PRAY: Love, Honor, and Pray
As a motivator, guilt works—sometimes. As a mom, I’ve used it more often than I should. But I also found that shaming my children into action didn’t work nearly as well as positive words, Scriptural admonition, or honest heart-sharing.
Guilt has, at times, seemed like a great way to motivate my husband. And I’ve succumbed to that temptation far too often. But husbands (at least the one I know) also seem to respond much better to respect and loving encouragement than to rants of any kind. Action flows from positive relationship, not negative emotion.
If I were going to give one piece of marital advice to newlyweds, it would be to institute early the habit Tom and I now have: praying together every morning and every night. God used prayer to draw me to Himself, and it has remained a vital force in my walk with Christ.
As a newlywed, I longed to share times of prayer with my husband, but somehow, it rarely happened. We prayed more when we were engaged than in our early years of marriage. Busy work and school schedules, multiple places of employment, our first two children arriving ten months apart—you name it, we had the excuse.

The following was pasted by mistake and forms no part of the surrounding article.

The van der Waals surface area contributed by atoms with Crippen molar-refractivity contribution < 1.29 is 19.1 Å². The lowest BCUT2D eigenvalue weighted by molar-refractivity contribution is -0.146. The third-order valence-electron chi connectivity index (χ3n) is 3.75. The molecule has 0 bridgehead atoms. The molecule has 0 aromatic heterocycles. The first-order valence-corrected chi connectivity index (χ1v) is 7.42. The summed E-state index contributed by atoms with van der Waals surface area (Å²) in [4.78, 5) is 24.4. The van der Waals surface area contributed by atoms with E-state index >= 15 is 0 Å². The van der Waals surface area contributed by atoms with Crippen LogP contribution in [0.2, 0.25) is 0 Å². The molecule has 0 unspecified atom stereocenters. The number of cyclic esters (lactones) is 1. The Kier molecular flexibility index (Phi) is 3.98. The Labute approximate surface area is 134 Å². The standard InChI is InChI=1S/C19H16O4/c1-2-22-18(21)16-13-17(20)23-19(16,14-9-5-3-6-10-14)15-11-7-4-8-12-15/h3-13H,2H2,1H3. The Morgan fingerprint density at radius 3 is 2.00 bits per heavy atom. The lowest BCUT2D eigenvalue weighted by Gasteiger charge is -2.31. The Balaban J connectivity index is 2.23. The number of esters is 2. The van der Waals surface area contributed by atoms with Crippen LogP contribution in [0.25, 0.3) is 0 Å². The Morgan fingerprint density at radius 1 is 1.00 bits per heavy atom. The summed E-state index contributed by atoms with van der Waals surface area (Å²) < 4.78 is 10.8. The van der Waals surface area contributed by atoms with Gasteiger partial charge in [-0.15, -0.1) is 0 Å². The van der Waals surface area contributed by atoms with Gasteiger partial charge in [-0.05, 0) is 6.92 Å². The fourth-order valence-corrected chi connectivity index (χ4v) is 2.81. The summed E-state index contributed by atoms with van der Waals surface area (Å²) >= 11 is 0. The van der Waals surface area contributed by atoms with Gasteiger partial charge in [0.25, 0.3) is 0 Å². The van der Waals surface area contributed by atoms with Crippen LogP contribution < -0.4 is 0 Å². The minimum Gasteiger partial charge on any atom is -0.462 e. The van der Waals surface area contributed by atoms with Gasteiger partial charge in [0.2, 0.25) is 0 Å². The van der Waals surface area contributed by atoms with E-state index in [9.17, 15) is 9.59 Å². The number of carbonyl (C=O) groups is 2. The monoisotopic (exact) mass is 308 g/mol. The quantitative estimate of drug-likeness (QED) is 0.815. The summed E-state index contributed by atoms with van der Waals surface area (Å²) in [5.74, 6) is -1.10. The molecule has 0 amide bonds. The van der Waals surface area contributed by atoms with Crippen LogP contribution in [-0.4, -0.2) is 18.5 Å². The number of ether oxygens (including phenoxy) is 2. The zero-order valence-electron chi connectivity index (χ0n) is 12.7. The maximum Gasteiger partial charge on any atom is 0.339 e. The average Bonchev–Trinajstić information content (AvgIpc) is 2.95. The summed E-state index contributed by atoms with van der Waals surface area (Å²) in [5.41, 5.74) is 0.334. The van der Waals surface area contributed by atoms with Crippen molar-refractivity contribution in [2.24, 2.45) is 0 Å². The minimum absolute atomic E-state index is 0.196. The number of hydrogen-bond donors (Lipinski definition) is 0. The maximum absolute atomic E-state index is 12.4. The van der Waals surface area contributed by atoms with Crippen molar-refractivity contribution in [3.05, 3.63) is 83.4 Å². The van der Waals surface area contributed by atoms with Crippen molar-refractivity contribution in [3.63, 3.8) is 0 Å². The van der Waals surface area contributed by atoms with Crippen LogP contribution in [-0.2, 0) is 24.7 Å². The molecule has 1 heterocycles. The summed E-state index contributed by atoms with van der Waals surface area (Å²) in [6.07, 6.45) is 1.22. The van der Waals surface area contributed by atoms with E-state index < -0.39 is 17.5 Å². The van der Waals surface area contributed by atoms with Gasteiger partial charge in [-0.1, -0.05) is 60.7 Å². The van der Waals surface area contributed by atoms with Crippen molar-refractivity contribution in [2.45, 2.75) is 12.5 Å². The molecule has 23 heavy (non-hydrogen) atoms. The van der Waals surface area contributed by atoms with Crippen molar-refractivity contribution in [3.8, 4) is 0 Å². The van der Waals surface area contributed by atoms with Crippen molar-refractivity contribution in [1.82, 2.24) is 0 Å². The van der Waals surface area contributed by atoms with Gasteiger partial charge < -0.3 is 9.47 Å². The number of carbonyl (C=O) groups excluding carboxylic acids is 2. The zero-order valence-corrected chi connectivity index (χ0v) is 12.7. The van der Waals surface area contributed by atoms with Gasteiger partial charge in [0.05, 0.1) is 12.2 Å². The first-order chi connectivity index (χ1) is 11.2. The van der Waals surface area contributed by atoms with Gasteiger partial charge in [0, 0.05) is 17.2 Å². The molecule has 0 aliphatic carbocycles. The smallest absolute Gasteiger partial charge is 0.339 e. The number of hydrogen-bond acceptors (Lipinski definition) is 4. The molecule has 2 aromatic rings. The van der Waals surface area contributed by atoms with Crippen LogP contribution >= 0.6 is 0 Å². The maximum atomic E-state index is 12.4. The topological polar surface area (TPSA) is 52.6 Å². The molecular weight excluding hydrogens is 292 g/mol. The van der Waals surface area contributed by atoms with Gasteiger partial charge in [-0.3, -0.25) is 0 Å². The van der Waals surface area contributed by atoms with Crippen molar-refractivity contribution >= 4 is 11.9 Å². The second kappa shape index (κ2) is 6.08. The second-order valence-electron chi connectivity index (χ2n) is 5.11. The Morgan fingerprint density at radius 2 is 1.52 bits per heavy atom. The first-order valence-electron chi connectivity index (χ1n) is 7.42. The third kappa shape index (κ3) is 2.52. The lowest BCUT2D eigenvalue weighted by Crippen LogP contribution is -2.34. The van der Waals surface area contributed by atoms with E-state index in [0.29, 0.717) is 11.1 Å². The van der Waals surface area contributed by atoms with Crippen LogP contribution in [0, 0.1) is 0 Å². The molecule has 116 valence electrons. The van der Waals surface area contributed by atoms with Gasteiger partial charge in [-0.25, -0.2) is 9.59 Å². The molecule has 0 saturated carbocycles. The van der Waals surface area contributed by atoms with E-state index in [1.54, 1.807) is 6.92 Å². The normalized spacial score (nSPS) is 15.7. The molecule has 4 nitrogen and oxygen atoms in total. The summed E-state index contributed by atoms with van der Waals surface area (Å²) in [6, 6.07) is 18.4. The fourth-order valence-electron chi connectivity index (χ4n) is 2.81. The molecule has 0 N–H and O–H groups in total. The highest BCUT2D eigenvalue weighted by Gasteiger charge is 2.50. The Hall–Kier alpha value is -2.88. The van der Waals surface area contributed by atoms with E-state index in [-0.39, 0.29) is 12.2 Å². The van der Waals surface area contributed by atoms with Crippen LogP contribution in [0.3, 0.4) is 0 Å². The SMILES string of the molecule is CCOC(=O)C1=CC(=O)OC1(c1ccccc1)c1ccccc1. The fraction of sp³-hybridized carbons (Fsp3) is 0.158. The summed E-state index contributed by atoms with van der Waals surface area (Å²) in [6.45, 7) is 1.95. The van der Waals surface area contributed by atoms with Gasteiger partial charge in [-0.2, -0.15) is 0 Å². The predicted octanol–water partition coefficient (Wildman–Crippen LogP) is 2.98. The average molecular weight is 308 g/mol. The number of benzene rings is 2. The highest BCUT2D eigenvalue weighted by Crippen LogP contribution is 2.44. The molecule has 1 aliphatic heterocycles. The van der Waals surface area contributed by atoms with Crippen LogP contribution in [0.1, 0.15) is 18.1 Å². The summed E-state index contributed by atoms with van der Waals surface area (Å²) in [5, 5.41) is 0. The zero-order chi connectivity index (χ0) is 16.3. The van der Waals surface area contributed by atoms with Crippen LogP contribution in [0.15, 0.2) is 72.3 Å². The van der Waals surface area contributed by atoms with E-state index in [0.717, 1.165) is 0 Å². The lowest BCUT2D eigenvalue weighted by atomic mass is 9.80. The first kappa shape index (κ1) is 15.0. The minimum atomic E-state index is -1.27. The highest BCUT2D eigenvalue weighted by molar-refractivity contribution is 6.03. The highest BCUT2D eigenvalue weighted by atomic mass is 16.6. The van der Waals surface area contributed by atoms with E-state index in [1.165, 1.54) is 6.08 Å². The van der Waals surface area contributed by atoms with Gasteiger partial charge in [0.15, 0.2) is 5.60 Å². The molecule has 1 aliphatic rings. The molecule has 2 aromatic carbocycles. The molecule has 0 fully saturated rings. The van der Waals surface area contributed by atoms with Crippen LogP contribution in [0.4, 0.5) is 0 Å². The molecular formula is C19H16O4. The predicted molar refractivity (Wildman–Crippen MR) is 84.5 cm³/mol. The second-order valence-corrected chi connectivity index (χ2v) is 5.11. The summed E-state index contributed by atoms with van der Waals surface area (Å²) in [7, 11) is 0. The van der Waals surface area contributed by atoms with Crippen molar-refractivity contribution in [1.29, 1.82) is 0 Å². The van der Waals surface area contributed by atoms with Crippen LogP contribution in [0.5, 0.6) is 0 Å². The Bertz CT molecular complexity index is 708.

Deep down, I didn’t want to press my husband to pray because I enjoyed the leverage that not praying gave me. He was the “spiritual head,” so if we didn’t pray together, it must be his fault. How’s that for twisted logic of the not-so-spiritual kind? I’m ashamed to admit it, but that’s how my thinking went. Yes, we prayed with our children every night and most morning. We prayed at key times and for particular events. But as a couple, our times of genuine prayer together went begging.
It took a time of pain to change us. Several years ago, in the midst of a season of seeming despair, a dear friend shared with us the Scripture I’ve quoted here before, “Neither know we what to do; but our eyes are upon Thee” (2 Chronicles 20:12, KJV). My husband and I made the determination not to allow the enemy to take us down and out. We had experienced deep loss, but we were not going to lose our walks with Christ or our love for one another. Because we didn’t know what to do, we prayed—and cried—and prayed together. Soon, our act of desperation became a habit. And our habit fulfilled a need for new levels of marital intimacy.
It’s hard to pray with someone when you’re harboring anger or bitterness. So if we choose to continue our prayer habit, we also choose to resolve any issues between us. We choose not to let the sun go down on our anger. We choose to view one another from God’s perspective. We choose to pray—and we choose to love.
Today, when one or the other of us is out of town, we do our best to call each night and morning so we can continue our prayer habit. We find it a beautiful blessing and benediction to our days.
How has prayer affected your marriage, a friendship, or other relationship? Have you, like us, changed your habits through the years? I’d love to hear your story.